Why you would use a `srcset` attribute in an image tag?
Explain the process the browser uses when evaluating the content of this attribute.
You would use the
srcset attribute when you want to serve different images to users depending on their device display width - serve higher quality images to devices with retina display enhances the user experience while serving lower resolution images to low-end devices increase performance and decrease data wastage (because serving a larger image will not have any visible difference). For example:
<img srcset="small.jpg 500w, medium.jpg 1000w, large.jpg 2000w" src="..." alt=""> tells the browser to display the small, medium or large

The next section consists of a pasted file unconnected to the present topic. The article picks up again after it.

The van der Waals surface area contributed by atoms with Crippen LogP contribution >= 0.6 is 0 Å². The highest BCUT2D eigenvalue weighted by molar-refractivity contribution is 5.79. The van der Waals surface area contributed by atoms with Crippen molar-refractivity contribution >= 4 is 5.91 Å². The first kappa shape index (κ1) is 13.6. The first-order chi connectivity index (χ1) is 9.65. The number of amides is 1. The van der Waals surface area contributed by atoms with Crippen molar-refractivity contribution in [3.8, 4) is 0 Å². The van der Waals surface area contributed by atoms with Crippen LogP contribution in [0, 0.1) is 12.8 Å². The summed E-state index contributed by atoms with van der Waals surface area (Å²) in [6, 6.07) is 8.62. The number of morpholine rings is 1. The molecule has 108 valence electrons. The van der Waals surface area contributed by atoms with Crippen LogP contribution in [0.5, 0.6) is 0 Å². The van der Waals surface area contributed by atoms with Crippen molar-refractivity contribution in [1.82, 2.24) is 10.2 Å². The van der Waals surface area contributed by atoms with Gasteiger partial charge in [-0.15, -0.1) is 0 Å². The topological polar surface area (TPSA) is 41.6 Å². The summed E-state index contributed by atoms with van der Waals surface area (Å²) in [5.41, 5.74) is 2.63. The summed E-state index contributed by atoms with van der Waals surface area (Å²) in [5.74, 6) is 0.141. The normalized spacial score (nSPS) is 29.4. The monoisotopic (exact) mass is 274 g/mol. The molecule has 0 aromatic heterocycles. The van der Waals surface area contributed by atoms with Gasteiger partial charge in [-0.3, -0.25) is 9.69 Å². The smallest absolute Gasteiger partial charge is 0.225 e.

.jpg graphic depending on the client's resolution. The first value is the image name and the second is the width of the image in pixels. For a device width of 320px, the following calculations are made:
- 500 / 320 = 1.5625
- 1000 / 320 = 3.125
- 2000 / 320 = 6.25
If the client's resolution is 1x, 1.5625 is the closest, and
500w corresponding to
small.jpg will be selected by the browser.
If the resolution is retina (2x), the browser will use the closest resolution above the minimum. Meaning it will not choose the 500w (1.5625) because it is greater than 1 and the image might look bad. The browser would then choose the image with a resulting ratio closer to 2 which is 1000w (3.125).
srcsets solve the problem whereby you want to serve smaller image files to narrow screen devices, as they don't need huge images like desktop displays do — and also optionally that you want to serve different resolution images to high density/low-density screens.